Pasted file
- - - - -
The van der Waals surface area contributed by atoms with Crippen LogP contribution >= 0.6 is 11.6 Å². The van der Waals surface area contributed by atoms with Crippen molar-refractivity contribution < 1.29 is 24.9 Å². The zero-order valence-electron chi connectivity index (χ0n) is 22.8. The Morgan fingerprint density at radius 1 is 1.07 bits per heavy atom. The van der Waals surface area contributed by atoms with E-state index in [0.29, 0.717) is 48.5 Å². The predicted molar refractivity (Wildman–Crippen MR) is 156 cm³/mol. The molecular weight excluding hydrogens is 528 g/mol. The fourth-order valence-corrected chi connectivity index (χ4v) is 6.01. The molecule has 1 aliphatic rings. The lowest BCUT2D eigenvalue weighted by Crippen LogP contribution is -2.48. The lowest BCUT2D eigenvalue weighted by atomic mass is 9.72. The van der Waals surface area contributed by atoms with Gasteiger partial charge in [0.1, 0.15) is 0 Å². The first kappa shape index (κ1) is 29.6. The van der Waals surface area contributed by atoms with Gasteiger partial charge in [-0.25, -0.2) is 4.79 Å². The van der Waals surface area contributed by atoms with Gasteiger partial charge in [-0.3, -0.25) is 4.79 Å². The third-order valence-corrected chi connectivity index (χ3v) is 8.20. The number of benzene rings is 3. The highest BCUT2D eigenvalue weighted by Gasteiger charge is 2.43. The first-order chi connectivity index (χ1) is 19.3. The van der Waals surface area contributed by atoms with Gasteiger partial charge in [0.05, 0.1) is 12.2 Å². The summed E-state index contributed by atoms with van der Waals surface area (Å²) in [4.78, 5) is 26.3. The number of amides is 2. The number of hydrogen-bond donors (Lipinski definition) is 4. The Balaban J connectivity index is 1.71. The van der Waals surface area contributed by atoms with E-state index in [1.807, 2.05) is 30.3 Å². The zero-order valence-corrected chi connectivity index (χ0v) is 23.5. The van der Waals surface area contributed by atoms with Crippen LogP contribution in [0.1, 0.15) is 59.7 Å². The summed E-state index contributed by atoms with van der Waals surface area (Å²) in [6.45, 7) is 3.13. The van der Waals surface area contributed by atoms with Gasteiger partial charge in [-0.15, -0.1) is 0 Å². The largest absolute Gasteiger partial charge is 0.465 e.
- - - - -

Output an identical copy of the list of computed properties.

The van der Waals surface area contributed by atoms with Crippen LogP contribution >= 0.6 is 11.6 Å². The van der Waals surface area contributed by atoms with Crippen molar-refractivity contribution < 1.29 is 24.9 Å². The zero-order valence-electron chi connectivity index (χ0n) is 22.8. The Morgan fingerprint density at radius 1 is 1.07 bits per heavy atom. The van der Waals surface area contributed by atoms with E-state index in [0.29, 0.717) is 48.5 Å². The predicted molar refractivity (Wildman–Crippen MR) is 156 cm³/mol. The molecular weight excluding hydrogens is 528 g/mol. The fourth-order valence-corrected chi connectivity index (χ4v) is 6.01. The molecule has 1 aliphatic rings. The lowest BCUT2D eigenvalue weighted by Crippen LogP contribution is -2.48. The lowest BCUT2D eigenvalue weighted by atomic mass is 9.72. The van der Waals surface area contributed by atoms with Gasteiger partial charge in [0.1, 0.15) is 0 Å². The first kappa shape index (κ1) is 29.6. The van der Waals surface area contributed by atoms with Gasteiger partial charge in [-0.25, -0.2) is 4.79 Å². The van der Waals surface area contributed by atoms with Gasteiger partial charge in [-0.3, -0.25) is 4.79 Å². The third-order valence-corrected chi connectivity index (χ3v) is 8.20. The number of benzene rings is 3. The highest BCUT2D eigenvalue weighted by Gasteiger charge is 2.43. The first-order chi connectivity index (χ1) is 19.3. The van der Waals surface area contributed by atoms with Gasteiger partial charge in [0.05, 0.1) is 12.2 Å². The summed E-state index contributed by atoms with van der Waals surface area (Å²) in [4.78, 5) is 26.3. The number of amides is 2. The number of hydrogen-bond donors (Lipinski definition) is 4. The Balaban J connectivity index is 1.71. The van der Waals surface area contributed by atoms with E-state index in [1.807, 2.05) is 30.3 Å². The zero-order valence-corrected chi connectivity index (χ0v) is 23.5. The van der Waals surface area contributed by atoms with Crippen LogP contribution in [0.1, 0.15) is 59.7 Å². The summed E-state index contributed by atoms with van der Waals surface area (Å²) in [6.45, 7) is 3.13. The van der Waals surface area contributed by atoms with Gasteiger partial charge in [-0.15, -0.1) is 0 Å². The largest absolute Gasteiger partial charge is 0.465 e.